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The short answer is, NO.

A longer, more elegant answer: I experience each book as an interior journey. In The Light Inside the Dark: Zen, Soul, and the Spiritual Life (HarperPerenial 1999), John Tarrant describes “…the interior journey [as] a spiral stair. We come again over the same landings, where the same issues appear before us,” and quotes a composer: “Whenever I am composing a new piece, it is the same. I have to go through the agony of not being able to do it. After I’ve suffered for a while, the piece opens up. I keep trying to cut out the stage of incompetence and misery, but it can’t be done, and I’m not sure that I would want to do it. The blackness is the door of the creative process.” (163-4) Each book is a new experience, a fresh challenge. I know this. Yet each time I begin a book I move from the euphoria of the exciting idea to the frustration of countless false starts, and each time I’m surprised by how hard it is to begin. I’ve been slowly rereading Tarrant’s book this summer as I work on a 3rd draft of the first of two planned novels about Joan of Kent, and when I reached this passage it struck a chord. I particularly like the realization in the last line quoted, that the very darkness is the door into the creative process–when I let go of the effort to force my idea onto the page and just sit with the discomfort, time and again I’ve come to a new perspective that is far better than my original idea.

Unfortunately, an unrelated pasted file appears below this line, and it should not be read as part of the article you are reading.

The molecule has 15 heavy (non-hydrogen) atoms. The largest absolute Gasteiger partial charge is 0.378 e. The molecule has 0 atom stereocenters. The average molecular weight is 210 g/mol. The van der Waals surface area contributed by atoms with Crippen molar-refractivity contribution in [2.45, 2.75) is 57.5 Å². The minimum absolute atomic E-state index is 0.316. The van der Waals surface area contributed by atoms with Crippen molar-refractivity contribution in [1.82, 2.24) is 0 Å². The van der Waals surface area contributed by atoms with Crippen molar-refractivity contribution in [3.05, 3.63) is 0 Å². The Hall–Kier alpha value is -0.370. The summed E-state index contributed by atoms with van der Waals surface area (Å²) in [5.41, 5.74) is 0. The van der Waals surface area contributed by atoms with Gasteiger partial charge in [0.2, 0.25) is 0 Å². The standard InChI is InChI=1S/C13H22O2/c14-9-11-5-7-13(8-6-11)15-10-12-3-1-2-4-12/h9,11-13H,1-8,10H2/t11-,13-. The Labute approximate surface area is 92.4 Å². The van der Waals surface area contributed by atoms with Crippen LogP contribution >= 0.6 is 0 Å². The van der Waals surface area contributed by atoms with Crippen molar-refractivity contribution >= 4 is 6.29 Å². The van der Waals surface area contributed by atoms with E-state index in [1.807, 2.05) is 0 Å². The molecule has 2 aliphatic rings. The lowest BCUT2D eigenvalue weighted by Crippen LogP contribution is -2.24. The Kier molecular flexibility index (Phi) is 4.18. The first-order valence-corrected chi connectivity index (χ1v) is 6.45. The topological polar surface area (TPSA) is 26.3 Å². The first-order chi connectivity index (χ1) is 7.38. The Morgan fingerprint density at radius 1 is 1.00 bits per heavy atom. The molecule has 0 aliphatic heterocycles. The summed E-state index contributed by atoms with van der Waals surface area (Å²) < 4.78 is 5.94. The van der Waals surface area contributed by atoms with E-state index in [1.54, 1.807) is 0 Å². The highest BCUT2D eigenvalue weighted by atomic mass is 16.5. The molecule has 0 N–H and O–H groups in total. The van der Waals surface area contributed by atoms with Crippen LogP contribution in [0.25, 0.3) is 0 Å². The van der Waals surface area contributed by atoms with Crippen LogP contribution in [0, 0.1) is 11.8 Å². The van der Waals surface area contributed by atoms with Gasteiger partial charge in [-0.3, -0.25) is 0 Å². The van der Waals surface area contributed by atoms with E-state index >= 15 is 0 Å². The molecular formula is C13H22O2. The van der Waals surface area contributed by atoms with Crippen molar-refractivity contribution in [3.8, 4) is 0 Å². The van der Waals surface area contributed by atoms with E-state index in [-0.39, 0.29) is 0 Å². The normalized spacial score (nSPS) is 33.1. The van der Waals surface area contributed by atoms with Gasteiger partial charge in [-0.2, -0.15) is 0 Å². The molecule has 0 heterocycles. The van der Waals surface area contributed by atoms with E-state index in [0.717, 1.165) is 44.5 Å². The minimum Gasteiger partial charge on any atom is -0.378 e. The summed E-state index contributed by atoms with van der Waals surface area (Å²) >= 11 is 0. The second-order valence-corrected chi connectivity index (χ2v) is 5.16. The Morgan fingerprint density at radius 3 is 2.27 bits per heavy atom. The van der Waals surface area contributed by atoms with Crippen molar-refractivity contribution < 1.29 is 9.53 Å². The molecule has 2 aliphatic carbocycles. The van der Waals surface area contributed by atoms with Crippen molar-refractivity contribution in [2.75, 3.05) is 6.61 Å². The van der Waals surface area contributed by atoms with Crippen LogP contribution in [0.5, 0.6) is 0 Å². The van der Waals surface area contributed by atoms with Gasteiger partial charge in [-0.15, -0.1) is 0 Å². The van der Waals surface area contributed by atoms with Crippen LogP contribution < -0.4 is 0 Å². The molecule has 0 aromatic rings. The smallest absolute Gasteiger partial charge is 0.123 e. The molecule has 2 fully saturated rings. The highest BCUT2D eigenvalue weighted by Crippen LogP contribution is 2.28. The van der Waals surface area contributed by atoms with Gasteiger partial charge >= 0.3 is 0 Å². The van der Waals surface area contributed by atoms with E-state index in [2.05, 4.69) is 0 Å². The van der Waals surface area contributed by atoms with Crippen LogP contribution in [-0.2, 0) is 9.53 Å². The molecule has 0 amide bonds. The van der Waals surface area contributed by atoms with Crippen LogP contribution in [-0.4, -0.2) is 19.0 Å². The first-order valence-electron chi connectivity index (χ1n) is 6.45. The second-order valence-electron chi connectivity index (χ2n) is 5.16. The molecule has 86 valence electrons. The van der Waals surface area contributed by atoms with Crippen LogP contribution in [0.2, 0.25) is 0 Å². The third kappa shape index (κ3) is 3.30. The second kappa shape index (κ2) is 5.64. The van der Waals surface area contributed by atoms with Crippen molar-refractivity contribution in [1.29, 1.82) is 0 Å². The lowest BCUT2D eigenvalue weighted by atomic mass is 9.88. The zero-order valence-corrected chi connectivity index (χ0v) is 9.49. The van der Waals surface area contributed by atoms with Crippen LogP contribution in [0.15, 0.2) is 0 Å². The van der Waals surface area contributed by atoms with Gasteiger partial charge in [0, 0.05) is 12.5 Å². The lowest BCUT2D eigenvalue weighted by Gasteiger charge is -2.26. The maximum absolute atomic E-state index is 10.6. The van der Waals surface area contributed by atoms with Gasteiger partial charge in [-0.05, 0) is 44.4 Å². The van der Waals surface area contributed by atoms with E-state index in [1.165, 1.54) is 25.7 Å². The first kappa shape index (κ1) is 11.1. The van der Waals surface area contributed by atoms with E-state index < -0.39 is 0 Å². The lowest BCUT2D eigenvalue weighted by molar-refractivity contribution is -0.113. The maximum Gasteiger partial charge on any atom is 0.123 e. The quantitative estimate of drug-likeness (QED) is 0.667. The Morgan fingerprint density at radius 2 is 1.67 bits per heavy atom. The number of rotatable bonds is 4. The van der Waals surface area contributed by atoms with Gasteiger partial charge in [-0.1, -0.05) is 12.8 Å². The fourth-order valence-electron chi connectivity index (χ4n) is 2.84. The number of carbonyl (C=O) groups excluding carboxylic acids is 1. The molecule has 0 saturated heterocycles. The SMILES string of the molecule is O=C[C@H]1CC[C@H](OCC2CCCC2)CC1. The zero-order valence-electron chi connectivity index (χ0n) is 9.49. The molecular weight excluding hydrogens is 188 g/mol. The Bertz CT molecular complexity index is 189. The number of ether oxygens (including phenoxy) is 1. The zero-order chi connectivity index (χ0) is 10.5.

That’s how it is for me. Possibly not for everyone. A fine and very successful novelist once told me that he begins with a first sentence, and that sentence never changes. I asked him to clarify—you mean literally the first sentence of the book, and you never revise it at all, nor does it ever becomes the first sentence of the third chapter. That’s what he meant. I won’t mention his name, because it’s the sort of thing one says at cocktail parties that comes back to bite you. But as you can see, I’ve never forgotten it, and it comes back to haunt me with each new beginning. I wonder–did he not call all the initial churning part of the writing process? Still, even when I’m truly in the flow of the book, the beginning keeps changing.

T.S. Eliot in The Four Quartets, Little Gidding V, wrote:
“We shall not cease from exploration
And the end of all our exploring
Will be to arrive where we started
And know the place for the first time.”
Again, the spiral.

By the way, John Tarrant is not only a Zen master and Jungian psychotherapist, but a poet, and this book is so evocative of my experience in writing that I use it as a guide when I need encouragement. I agree with what past poet laureate Robert Hass says in a blurb, that it “inoculates one against the wish for a quick fix in the spiritual or imaginative life.”

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